FIG. 7 shows another guide cam member (20') whose both oblique sides are formed having a rectilinear shape, with the point of the vertex (21) being sharp, representing a genuine isosceles triangle shape, as opposed to the above-described guide cam member (20). In this embodiment, the rollers (10)(11)(12)(13) are preferably formed smaller in diameter, which advantageously reduces the distance between the roller (10) and the vertex (21) of the guide cam member (20') when the former is in contact with the latter as the case with FIG. 1. This results in that the clearance between the window-side (d) and the seat (A) is also reduced, thus providing an increased space in the aisle side (c). Moreover, due to the small diameter, the roller (10) is situated closer to the aisle side (c) and rolled down quickly and ahead relative to the one whose diameter is large, whereby the seat (A) is moved much far towards the aisle side (c) during its initial rotation.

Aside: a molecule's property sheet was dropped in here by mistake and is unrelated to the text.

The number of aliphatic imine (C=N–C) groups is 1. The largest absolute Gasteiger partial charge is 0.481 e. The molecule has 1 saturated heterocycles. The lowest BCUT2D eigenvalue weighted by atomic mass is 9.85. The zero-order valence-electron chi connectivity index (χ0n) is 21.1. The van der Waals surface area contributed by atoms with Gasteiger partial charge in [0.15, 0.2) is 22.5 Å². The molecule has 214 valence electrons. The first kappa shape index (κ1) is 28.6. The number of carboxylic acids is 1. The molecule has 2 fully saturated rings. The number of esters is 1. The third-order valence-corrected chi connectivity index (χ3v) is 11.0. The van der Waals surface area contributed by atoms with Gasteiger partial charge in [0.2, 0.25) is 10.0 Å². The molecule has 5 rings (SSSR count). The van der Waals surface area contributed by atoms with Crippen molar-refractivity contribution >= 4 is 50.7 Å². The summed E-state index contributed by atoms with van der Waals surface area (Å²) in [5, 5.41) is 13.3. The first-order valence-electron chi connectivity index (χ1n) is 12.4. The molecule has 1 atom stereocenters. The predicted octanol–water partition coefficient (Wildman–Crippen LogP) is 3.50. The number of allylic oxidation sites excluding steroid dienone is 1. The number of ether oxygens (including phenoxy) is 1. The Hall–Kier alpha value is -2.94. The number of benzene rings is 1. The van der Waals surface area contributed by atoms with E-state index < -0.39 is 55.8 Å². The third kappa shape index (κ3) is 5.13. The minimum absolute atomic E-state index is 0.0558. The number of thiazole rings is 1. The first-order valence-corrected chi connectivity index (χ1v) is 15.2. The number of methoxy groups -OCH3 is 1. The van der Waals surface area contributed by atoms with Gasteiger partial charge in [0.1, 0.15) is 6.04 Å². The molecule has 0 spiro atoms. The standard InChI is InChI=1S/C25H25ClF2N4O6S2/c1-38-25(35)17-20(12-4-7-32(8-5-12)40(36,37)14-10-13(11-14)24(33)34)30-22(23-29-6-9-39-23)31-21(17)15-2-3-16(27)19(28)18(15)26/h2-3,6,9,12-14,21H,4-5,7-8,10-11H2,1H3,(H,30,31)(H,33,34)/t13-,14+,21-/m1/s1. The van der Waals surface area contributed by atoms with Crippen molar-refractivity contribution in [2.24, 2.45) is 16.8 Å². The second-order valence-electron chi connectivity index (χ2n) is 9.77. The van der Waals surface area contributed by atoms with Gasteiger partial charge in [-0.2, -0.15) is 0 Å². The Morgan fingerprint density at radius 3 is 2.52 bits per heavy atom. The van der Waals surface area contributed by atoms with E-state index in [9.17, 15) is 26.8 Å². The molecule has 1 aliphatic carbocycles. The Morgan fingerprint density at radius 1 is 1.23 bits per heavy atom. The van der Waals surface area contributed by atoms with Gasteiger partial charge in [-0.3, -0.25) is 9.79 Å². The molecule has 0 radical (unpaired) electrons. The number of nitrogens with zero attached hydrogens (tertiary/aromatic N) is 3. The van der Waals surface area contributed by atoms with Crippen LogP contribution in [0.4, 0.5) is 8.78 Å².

Referring to FIGS. 4 and 5, description will now be given regarding a rotation device for allowing the annular rotation plate (14) and seat (A) to be rotatable. In addition to the aforementioned annular rotation member (3), the rotation device comprises an upper ring member (61) fixed to the upper frame (4) of the seat (A), and a lower ring member (6) fixed on the slide frame (2) such as to be in a rotatable contact with the upper ring member (61). Between the lower ring member (6) and slide frame (2), the annular rotation member (3) is rotatably supported to which the annular rotation plate (14) is connected by means of connecting rods (31).